Here's a better way of looking at how the mutation rate affects (doesn't affect) the outcome of the simulations. It was suggested by a mathematically sophisticated family member.
Previously I plotted the score as a function of the number of cycles run, for each of the three mutation rates, with 3 or 4 replicate runs plotted on the same graph. I've done several things differently in the graph on the left (which PowerPoint has inexplicably warped). The first two differences are trivial - I've plotted the means of the replicate runs, so there are only three lines, and I've put the x-axis on a log scale so the points are spread out evenly.
The third difference is the important one. I've changed the x-axis so instead of being the cycle number it's the total number of mutations each genome has been exposed to, expressed per 100 bp. The µ=0.01 scale didn't change, but the scale for the µ=0.001 runs decreased by 10-fold and the scale for the µ=0.0001 runs decreased 100-fold.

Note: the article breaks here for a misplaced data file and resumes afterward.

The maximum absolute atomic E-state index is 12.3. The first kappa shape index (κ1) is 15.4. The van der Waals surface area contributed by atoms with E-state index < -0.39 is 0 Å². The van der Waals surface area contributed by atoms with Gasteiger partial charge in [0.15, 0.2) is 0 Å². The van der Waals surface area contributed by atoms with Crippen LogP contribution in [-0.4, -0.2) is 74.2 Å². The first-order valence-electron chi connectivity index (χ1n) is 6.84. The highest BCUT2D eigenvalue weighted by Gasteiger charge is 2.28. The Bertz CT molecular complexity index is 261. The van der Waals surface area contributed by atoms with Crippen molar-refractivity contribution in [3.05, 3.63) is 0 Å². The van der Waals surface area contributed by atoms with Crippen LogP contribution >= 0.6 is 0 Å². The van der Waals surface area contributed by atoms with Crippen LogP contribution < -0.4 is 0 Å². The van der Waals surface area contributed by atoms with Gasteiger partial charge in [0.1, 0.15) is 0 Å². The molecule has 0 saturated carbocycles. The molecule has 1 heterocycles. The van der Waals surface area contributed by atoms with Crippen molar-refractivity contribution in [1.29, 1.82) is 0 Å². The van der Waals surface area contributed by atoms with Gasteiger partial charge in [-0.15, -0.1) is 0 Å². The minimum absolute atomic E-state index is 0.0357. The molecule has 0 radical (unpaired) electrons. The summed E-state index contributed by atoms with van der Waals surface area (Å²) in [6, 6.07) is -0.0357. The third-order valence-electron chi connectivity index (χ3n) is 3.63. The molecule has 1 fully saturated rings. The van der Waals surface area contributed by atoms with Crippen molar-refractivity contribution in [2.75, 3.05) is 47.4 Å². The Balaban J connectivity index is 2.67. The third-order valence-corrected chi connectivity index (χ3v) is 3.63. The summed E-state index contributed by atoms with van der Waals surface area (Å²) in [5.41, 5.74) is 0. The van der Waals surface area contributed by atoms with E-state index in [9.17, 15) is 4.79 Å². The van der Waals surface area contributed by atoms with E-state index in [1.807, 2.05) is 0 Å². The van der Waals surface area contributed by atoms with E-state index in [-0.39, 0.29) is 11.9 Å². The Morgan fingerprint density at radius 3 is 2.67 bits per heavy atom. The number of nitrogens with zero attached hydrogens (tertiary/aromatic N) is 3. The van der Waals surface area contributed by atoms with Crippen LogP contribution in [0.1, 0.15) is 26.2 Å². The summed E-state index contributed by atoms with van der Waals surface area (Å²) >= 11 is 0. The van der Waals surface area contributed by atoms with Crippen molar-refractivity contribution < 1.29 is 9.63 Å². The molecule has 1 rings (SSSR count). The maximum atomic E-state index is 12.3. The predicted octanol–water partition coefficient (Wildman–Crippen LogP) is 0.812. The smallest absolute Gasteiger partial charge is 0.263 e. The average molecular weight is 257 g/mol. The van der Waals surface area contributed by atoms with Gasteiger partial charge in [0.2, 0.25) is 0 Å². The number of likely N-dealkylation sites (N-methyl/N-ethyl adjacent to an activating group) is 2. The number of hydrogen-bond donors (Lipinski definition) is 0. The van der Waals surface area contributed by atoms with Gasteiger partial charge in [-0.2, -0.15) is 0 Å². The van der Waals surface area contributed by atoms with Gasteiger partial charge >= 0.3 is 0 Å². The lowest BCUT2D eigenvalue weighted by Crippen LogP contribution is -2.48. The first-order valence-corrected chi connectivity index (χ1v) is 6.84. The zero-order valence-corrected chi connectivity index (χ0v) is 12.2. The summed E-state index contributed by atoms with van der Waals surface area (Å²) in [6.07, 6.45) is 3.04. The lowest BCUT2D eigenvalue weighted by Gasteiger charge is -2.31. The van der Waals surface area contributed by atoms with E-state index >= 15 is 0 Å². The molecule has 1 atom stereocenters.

Now we see that the runs with three different mutation rates have all given very similar (superimposable) results. I'll present this figure in the paper, as it will nicely justify our decision to do the bulk of the oher runs with µ=0.001.
This presentation also shows that, even after 20,000 cycles, the runs with µ=0.0001 are only just reaching equilibrium - I'll try to run them for longer, even if this means running them for a week or two on our lab computer.